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Human Resource Management -- Employee Performance
Human resource management (HRM) has developed into a crucial component of the contemporary business organization and the professional business environment (Fyock, 2001; George & Jones, 2008; Robbins & Judge, 2009). Today, formal approaches, practices, and procedures dominate employee recruiting, hiring, training, supervision, appraisal, and advancement and only the smallest organizations still perform those functions in the informal ad-hoc manner that used to be common throughout workplace environments. Especially in difficult economic periods and perpetually within industries with characteristically narrow profit margins or intense competition among organizations, HRM functions can represent substantial cost savings and added value where they are administrated efficiently, or they can be the source of significant unnecessary costs and undermine competitive advantage (Fyock, 2001; George & Jones, 2008; Robbins & Judge, 2009).
Within modern HRM component functions, employee performance appraisal has emerged as a crucial area, largely because it is often tied very directly to profits (Fyock, 2001; Kinicki & Williams, 2005). Naturally, the performance level of the organization is substantially a function of the collective achievements and operational efforts of its individual employees. High-performing employees contribute to positive revenue and competitive advantage through more sales, repeat patronage, professional reputation, and organizational growth. Low performing employees can potentially threaten all of those goals and contribute to the failure of entire organizations irrespective of external market conditions and factors (Fyock, 2001; Kinicki & Williams, 2005). In principle, the reason performance management is so important to business organizations is most simply stated by the observation that the organization is no better than the quality of its employees (Russell-Whalling, 2008). In that regard, the performance management component of HRM function allows organizations to monitor the quality of their staff, to identify areas where improvement is necessary for maximum competitive advantage, and to improve their competitive advantage by improving individual employee performance throughout the entire organization (Russell-Whalling, 2008).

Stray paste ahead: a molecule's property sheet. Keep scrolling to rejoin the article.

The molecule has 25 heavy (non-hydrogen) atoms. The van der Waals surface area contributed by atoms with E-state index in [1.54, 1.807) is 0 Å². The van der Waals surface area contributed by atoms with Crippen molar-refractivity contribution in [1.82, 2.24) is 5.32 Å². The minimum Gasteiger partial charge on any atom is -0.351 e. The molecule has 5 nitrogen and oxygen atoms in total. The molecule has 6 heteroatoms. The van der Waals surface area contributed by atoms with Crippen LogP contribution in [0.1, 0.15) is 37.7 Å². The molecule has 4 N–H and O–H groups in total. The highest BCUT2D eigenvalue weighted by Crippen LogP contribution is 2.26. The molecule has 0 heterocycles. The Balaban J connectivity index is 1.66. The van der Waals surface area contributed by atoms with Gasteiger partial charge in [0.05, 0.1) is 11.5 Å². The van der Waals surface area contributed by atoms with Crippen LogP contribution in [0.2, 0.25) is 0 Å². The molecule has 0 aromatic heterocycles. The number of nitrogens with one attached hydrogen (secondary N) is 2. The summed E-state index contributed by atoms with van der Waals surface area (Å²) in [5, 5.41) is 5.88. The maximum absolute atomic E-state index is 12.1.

Overview of Traditional Employee Performance Management Approaches
While many different employee performance appraisal systems have been used in different regions, industries, and organizations, contemporary professional organizations most commonly rely on a relatively small number of general performance appraisal systems: namely, management by exception, critical incident management, management by objectives, 360-degree appraisal, behavioral observation, and trait-based systems (George & Jones, 2008; Robbins & Judge, 2009). Management by exception refers to the practice of monitoring employees principally for good and bad performance at the far ends of the performance spectrum and largely ignoring performance monitoring closer to the center (George & Jones, 2008; Robbins & Judge, 2009). Management by the exception can be narrowed even further by focusing exclusively on under-performing employees. It is closely related (in the context of performance appraisal) to critical incident management (CIM) because it focuses on particularly good or bad (or just bad) outcomes. As between the two approaches, management by exception is more proactive and often safer because CIM is, by design, retroactive. More precisely, both are retroactive approaches because they address poor performance after the fact; their principal distinction is that CIM applies to and is determined by operational outcomes; meanwhile, management by exception is only retroactive with respect to the individual employee and includes intervention before outcomes necessarily materialize (Russell-Whalling, 2008).